It might stand to reason that taxpayer dollars should not be spent to benefit private unions, but that’s exactly what was happening in New Jersey — until the Goldwater Institute took action.
This week, the New Jersey Court of Appeals ruled that taxpayers in one of the state’s largest school districts will no longer be forced to pay for private union activities. New Jersey taxpayers—represented by the Goldwater Institute—filed the case to challenge release time, a practice that pays government employees to work exclusively for government unions, while still receiving their taxpayer-funded salaries and benefits. In this case, a union contract required a school district to pay the salaries of two full-time teachers who did not spend their time educating children, but instead performed full-time union work—costing taxpayers $1.1 million over the course of the agreement.
In the ruling, the Court of Appeals said that these teachers were “act[ing] exclusively as labor leaders,” rather than as “teachers who serve the day-to-day educational needs of the students of the district.” The court ruled that the practice is not authorized by statute, is “against public policy,” and that public funds can no longer be used for release time.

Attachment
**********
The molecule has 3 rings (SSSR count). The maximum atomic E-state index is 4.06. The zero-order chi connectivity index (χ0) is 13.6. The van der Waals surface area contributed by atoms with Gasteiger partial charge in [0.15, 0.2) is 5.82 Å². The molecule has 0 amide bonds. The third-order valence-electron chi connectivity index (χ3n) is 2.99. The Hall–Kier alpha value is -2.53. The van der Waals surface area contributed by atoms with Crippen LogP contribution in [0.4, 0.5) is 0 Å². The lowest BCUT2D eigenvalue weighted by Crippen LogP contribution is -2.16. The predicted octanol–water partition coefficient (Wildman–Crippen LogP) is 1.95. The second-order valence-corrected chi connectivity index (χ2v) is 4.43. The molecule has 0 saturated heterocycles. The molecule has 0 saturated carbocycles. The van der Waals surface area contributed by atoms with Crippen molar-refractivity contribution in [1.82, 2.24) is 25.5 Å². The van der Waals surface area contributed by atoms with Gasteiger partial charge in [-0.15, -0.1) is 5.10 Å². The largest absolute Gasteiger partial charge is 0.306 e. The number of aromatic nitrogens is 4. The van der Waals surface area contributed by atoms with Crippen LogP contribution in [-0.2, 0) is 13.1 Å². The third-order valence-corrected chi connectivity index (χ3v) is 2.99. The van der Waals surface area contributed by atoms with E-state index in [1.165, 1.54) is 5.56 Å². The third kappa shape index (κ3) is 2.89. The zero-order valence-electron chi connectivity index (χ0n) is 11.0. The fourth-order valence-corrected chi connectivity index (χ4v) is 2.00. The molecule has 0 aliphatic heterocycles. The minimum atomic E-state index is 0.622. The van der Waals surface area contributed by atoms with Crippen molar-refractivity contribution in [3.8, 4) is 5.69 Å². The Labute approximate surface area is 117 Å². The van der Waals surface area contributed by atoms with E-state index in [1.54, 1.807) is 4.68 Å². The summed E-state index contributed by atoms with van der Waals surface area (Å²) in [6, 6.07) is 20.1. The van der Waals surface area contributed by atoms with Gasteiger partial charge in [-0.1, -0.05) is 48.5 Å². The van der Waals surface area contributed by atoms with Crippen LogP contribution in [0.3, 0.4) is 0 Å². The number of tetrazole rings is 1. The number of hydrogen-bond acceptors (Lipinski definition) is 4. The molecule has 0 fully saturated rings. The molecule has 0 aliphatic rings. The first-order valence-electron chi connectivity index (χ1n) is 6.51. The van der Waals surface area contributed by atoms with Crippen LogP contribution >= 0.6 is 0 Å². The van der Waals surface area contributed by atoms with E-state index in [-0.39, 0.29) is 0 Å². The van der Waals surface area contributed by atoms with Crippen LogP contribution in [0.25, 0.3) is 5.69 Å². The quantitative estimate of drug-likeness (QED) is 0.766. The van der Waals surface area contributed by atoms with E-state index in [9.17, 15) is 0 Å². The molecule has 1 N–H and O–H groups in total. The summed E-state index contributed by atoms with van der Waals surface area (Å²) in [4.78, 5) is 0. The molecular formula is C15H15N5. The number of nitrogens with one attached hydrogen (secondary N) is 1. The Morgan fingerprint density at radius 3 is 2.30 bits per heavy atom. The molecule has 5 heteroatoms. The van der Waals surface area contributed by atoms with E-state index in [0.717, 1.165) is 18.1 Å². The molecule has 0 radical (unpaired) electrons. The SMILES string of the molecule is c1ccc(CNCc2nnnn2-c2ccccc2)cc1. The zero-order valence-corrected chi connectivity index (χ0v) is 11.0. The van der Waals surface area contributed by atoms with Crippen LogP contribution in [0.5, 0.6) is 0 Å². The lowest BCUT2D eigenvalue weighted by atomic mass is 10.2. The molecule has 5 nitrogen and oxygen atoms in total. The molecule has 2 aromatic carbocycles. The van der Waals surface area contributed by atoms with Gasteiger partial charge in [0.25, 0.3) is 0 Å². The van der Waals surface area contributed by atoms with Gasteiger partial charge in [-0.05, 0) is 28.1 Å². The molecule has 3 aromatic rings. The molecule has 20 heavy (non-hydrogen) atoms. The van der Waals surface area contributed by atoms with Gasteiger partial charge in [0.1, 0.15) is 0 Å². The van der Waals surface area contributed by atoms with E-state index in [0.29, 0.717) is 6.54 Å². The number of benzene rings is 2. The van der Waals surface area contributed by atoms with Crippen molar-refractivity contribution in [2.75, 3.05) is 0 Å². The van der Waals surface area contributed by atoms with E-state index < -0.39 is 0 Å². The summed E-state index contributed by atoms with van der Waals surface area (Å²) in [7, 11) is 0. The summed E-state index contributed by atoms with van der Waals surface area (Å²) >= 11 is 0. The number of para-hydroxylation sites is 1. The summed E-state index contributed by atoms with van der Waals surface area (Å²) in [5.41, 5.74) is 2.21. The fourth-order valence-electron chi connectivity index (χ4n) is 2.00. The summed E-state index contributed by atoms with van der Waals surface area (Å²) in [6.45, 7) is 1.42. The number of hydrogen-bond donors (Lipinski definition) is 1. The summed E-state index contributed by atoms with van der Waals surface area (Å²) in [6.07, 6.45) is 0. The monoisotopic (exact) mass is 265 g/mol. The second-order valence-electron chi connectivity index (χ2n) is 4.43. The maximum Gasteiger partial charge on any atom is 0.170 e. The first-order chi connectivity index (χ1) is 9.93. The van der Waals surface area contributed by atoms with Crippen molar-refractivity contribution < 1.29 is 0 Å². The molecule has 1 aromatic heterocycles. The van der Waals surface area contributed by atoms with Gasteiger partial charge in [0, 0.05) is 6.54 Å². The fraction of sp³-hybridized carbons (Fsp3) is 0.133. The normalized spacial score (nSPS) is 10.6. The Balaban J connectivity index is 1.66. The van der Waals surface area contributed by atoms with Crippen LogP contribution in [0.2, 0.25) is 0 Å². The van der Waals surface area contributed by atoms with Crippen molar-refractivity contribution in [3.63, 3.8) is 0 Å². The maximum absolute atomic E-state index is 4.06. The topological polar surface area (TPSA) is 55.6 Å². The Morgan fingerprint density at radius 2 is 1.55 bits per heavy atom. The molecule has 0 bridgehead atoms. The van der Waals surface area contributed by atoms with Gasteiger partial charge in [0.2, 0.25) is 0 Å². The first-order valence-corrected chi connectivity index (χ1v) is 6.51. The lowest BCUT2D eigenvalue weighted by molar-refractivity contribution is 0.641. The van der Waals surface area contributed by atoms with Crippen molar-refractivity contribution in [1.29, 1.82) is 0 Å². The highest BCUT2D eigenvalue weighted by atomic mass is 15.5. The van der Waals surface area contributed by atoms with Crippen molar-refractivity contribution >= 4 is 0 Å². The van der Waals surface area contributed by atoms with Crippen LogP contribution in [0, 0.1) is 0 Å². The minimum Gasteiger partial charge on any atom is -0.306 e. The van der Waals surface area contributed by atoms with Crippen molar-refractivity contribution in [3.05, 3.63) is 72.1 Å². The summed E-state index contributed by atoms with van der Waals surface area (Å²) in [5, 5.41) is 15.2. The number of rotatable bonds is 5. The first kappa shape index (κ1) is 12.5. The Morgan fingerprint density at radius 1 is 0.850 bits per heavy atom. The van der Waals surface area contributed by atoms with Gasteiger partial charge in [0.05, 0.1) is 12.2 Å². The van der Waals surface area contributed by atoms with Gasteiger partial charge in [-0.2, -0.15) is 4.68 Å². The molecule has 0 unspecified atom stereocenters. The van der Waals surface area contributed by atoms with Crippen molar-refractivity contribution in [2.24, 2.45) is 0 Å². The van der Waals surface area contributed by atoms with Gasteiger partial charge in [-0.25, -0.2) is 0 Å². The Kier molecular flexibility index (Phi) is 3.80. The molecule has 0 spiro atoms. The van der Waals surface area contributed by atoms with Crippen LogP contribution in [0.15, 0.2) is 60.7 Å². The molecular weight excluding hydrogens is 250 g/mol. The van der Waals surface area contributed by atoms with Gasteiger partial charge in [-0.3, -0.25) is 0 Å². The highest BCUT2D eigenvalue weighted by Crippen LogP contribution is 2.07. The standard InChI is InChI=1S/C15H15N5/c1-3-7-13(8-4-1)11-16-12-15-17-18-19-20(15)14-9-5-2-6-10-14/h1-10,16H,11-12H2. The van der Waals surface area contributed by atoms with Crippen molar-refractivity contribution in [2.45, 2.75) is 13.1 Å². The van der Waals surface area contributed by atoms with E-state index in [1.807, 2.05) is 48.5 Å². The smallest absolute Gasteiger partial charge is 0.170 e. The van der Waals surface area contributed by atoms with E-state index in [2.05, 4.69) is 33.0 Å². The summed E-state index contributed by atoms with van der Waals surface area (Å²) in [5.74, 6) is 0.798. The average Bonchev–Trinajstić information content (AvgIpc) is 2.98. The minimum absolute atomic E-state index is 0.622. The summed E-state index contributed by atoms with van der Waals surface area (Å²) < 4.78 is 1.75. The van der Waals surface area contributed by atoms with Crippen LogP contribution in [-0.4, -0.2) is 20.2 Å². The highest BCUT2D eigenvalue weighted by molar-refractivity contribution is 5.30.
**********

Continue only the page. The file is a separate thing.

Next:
“Today is a great day for New Jersey taxpayers, because this puts an end to an egregious form of government cronyism,” said Goldwater Institute Director of National Litigation Jon Riches, who is part of the legal team leading the lawsuit, Rozenblit v. Jersey City School District. “Government resources should be spent for public purposes, not to advance the activities and interests of private individuals and associations. Today’s decision will help ensure that private unions no longer benefit from public dollars.”
In its reporting on the ruling, the Jersey Journal said that the decision “is expected to have a ripple effect across the state.” Read more about this big win for taxpayer rights on In Defense of Liberty.
The Goldwater Institute is also challenging union release time in states nationwide, including working with the Texas Public Policy Foundation on a case in Texas.